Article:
Want a clearer picture of what’s goes on in the soil in your garden, with the air your breathe, the water you drink, the food you eat? The annual One Earth Film Festival is where you can go this weekend to get a clear-eyed, sobering, honest and beautifully revealing snapshot of this planet we inhabit.Read More
Evolving stories About Growing Food in a Big City
Filtering by Category: Chicago
Get ready, all you native plant and garden enthusiasts, your dreams are coming true. The “Living Landscapes Native Garden Conference and Native Plant Sale” takes over Dominican University’s Lund Auditorium from 11 a.m. to 5 p.m. on Sunday, May 17. The conference is being put on by West Cook Wild Ones.
"If you enjoy spending time outside in your garden, you will enjoy it even more when you start choosing plants that are not only beautiful, but provide habitat for birds, bees, butterflies, and other wildlife," Pam Todd, president of West Cook Wild Ones, says. "If you’re not already a native plant enthusiast, you’ll become one after you see how it can bring your yard to life again.”
Doug Tallamy, author of “Bringing Nature Home,” will be the conference's keynote speaker. He’s currently professor and chair of the department of entomology and wildlife ecology at the University of Delaware in Newark, Del. Tallamy has a vision to create a “Homegrown National Park” — a wildlife corridor of native plant habitat in backyards all over the country. He believes that's the best way to slow the rate of extinction of bird and butterfly populations. The urban garden may be the “the last chance we have for sustaining plants and animals that were once common throughout the U.S,” he says.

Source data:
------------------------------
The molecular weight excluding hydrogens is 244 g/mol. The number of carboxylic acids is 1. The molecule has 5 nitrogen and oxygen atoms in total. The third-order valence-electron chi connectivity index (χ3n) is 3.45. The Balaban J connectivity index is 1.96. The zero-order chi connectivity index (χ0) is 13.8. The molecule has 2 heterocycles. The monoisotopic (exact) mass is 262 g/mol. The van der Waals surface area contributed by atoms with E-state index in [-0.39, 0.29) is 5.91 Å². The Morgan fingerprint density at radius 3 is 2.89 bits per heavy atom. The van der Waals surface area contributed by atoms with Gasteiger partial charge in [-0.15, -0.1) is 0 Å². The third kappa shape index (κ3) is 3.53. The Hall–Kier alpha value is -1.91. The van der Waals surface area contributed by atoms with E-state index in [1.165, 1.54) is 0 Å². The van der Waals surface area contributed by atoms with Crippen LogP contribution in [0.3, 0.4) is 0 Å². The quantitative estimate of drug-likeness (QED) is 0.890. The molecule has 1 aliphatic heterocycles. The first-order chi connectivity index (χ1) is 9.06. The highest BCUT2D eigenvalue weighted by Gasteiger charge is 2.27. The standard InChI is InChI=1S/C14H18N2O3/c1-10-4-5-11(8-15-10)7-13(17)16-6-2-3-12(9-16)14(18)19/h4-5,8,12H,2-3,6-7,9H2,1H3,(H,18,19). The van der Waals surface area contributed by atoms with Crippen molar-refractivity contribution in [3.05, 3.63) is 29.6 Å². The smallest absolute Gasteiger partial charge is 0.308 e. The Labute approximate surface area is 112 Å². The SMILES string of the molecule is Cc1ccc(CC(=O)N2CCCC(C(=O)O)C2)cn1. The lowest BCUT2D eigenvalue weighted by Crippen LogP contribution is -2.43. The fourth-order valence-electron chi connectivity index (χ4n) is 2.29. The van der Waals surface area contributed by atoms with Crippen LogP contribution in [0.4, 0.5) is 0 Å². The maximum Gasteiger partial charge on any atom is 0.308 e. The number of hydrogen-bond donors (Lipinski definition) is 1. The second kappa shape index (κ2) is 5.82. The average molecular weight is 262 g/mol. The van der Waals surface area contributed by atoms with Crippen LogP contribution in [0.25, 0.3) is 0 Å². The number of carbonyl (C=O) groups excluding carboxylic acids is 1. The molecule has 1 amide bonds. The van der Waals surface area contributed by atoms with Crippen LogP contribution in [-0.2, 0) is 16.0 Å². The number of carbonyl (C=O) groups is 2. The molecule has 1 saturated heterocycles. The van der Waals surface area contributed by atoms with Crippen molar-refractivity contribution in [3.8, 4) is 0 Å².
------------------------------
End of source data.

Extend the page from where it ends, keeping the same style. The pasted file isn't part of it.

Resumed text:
After Tallamy’s speech, seven expert-led workshops will offer more information and inspiration — and immerse you deeper into topics that range from rain gardens to stormwater management to butterflies, of course.
Other speakers include landscape architect Trish Beckjord of Midwest Groundcovers on designing beautiful native gardens; PhD candidate David Lowenstein on beneficial insects for food gardens; Illinois Native Plant Society President Christopher David Benda on rare plants of the Chicago region for the home garden; Possibility Place Owner Connor Shaw on landscaping with native shrubs and trees; Landscape Designer Julia Bunn on rain gardens; Monica Buckley and Denise Sandoval on playing host to butterflies and moths; and Pizzo Marketing Manager Grace Koehler on native plants for green roofs.
If you ordered plants online in advance during West Cook Wild Ones’ Annual Plant Sale, pick up your purchases at the conference.
Also, you can attend the conference for free by signing up for a volunteer shift. If you are volunteering, be sure to check out the workshop descriptions, so that you are helping out at the session you would like to attend: http://westcook.wildones.org/workshops/
It’s been a while since my last blog post. OK, yes I know. A long while. But the hiatus is over.
I look forward again to digging into the constantly germinating Chicago community gardening/urban farming/local foods scene and sharing what I discover/uncover.
As I look around, I see everything emerging — slowly — from a long winter. You know what that means. Yeah, we might we able to plant something outside soon. But in the meantime, seed swaps are happening all over. (The UIC Heritage Garden is holding its first ever seed swap Sunday, March 29, at the Hull-House Dining Hall, 800 S. Halsted Ave., Chicago.) Garden supply stores are building up their inventories. Community gardens are registering old and new members.